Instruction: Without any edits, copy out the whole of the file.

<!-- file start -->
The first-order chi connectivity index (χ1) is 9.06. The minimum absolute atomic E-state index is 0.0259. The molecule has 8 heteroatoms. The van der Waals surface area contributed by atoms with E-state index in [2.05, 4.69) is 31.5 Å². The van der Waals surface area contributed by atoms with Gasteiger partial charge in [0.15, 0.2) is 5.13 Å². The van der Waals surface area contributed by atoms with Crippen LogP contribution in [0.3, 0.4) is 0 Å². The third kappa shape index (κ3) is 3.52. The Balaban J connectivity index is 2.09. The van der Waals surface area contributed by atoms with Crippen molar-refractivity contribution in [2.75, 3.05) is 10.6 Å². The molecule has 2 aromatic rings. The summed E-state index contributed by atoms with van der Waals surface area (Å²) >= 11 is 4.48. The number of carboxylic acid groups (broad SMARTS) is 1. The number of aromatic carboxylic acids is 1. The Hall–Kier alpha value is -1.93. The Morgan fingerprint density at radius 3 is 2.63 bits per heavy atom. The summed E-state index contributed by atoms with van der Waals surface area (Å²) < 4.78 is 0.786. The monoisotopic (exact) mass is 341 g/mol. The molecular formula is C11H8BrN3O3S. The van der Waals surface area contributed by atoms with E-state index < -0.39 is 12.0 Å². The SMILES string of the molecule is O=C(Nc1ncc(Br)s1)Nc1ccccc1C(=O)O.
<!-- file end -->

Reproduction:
The first-order chi connectivity index (χ1) is 9.06. The minimum absolute atomic E-state index is 0.0259. The molecule has 8 heteroatoms. The van der Waals surface area contributed by atoms with E-state index in [2.05, 4.69) is 31.5 Å². The van der Waals surface area contributed by atoms with Gasteiger partial charge in [0.15, 0.2) is 5.13 Å². The van der Waals surface area contributed by atoms with Crippen LogP contribution in [0.3, 0.4) is 0 Å². The third kappa shape index (κ3) is 3.52. The Balaban J connectivity index is 2.09. The van der Waals surface area contributed by atoms with Crippen molar-refractivity contribution in [2.75, 3.05) is 10.6 Å². The molecule has 2 aromatic rings. The summed E-state index contributed by atoms with van der Waals surface area (Å²) >= 11 is 4.48. The number of carboxylic acid groups (broad SMARTS) is 1. The number of aromatic carboxylic acids is 1. The Hall–Kier alpha value is -1.93. The Morgan fingerprint density at radius 3 is 2.63 bits per heavy atom. The summed E-state index contributed by atoms with van der Waals surface area (Å²) < 4.78 is 0.786. The monoisotopic (exact) mass is 341 g/mol. The molecular formula is C11H8BrN3O3S. The van der Waals surface area contributed by atoms with E-state index < -0.39 is 12.0 Å². The SMILES string of the molecule is O=C(Nc1ncc(Br)s1)Nc1ccccc1C(=O)O.